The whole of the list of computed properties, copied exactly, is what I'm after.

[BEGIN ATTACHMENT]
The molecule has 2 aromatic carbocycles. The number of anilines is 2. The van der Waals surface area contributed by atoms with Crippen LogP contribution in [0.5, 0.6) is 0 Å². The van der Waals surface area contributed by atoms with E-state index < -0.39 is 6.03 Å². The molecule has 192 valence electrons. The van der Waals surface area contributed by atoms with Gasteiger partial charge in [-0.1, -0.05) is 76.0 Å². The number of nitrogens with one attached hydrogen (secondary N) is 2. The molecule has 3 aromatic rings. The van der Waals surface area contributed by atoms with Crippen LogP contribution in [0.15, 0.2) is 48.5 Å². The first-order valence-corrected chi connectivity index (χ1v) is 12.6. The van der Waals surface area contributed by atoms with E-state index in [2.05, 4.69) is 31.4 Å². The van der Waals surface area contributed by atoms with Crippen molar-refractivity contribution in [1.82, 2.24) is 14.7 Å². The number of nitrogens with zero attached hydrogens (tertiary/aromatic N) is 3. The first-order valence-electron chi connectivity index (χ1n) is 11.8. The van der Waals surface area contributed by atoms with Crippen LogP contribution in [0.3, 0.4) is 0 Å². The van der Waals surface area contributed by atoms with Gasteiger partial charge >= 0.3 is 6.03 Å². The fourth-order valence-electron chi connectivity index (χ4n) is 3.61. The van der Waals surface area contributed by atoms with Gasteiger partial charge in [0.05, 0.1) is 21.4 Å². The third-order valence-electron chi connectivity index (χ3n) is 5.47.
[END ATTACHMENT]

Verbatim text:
The molecule has 2 aromatic carbocycles. The number of anilines is 2. The van der Waals surface area contributed by atoms with Crippen LogP contribution in [0.5, 0.6) is 0 Å². The van der Waals surface area contributed by atoms with E-state index < -0.39 is 6.03 Å². The molecule has 192 valence electrons. The van der Waals surface area contributed by atoms with Gasteiger partial charge in [-0.1, -0.05) is 76.0 Å². The number of nitrogens with one attached hydrogen (secondary N) is 2. The molecule has 3 aromatic rings. The van der Waals surface area contributed by atoms with Crippen LogP contribution in [0.15, 0.2) is 48.5 Å². The first-order valence-corrected chi connectivity index (χ1v) is 12.6. The van der Waals surface area contributed by atoms with E-state index in [2.05, 4.69) is 31.4 Å². The van der Waals surface area contributed by atoms with Crippen molar-refractivity contribution in [1.82, 2.24) is 14.7 Å². The number of nitrogens with zero attached hydrogens (tertiary/aromatic N) is 3. The first-order valence-electron chi connectivity index (χ1n) is 11.8. The van der Waals surface area contributed by atoms with Crippen LogP contribution in [0.3, 0.4) is 0 Å². The van der Waals surface area contributed by atoms with Gasteiger partial charge >= 0.3 is 6.03 Å². The fourth-order valence-electron chi connectivity index (χ4n) is 3.61. The van der Waals surface area contributed by atoms with Gasteiger partial charge in [0.05, 0.1) is 21.4 Å². The third-order valence-electron chi connectivity index (χ3n) is 5.47.